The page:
We will use our web server we created earlier, so if you still has it running, run this command to remove it so we can recreate it with a volume attached.

$ podman rm -f MyWebServer

Now we are at square one and can continue.

Run the following.

$ podman run --name MyWebServer --publish=8080:80/tcp \
--volume vol-mywebserver:/usr/share/nginx/html:ro \

Now we created a web server with external storage and now we will break down the --volume parameter to explain some options.

The settings consist of three parameters.

  • Storage on disk physical disk where data will reside, default is .local/share/containers/storage/volumes.
  • Internal folder to store on disk, must be an absolut path inside the container.
  • The security mode on the attached volume.

So the first part we wrote vol-mywebserver and that makes podman create a volume named that and put it in .local/share/containers/storage/, the second part is what we want to map from inside the container to external storage, in this case /usr/share/nginx/html, this one must be the full path inside the container.

The last part indicates that it should only be mounted in Read-Only mode, default is rw which is Read-Write.

By just exchanging the run for create we can use almost the same syntax as above, excluding the --detach, this one is not used in create.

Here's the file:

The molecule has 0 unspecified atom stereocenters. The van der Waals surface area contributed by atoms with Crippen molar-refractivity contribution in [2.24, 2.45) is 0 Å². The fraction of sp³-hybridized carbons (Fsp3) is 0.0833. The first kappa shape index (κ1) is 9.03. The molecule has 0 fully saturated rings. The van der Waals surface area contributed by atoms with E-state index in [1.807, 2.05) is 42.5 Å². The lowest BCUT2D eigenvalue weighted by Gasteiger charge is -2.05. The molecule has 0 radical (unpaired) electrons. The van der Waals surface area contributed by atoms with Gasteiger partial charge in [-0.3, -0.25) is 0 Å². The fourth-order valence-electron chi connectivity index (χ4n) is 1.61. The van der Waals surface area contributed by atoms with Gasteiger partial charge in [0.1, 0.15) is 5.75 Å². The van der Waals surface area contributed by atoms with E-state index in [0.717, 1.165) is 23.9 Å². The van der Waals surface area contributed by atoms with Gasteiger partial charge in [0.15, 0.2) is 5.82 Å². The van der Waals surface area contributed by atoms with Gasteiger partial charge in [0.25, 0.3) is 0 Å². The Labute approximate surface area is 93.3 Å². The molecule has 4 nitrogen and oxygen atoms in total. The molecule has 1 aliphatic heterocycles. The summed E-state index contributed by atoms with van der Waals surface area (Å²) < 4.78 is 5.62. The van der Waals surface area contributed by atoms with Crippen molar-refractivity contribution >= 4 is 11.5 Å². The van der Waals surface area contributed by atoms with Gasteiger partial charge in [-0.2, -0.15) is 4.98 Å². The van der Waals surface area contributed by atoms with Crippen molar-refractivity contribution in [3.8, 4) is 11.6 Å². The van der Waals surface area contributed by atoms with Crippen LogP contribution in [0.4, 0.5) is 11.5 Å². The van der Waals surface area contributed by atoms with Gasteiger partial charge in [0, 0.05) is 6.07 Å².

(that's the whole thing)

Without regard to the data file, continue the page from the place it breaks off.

$ podman create --name MyWebServer --publish=8080:80/tcp \
--volume vol-mywebserver:/usr/share/nginx/html:ro \

Since we already created our server with the run parameter we cannot create it again, but as you see, not much is different in both of the commands.

There are more option to the security mode and i recommend reading up on them, can be cases where default not always work, i know i use an option of Z as the security settings and this is what the manual says about it.

The Z option tells Podman to label the content with a private unshared label Only the current container can use a private volume.

More information from podman run manual about volume security

You can list your volumes with the following command.

$ podman volume list
local       vol-mywebserver

The downside is that you do not see what container it is attached to if you do not give it a name that matches, here we did that so we see by the VOLUME NAME that it is the web servers volume, but we cannot see its mount point inside the container nor the path in our storage.

For that we need to inspect both the container and the volume.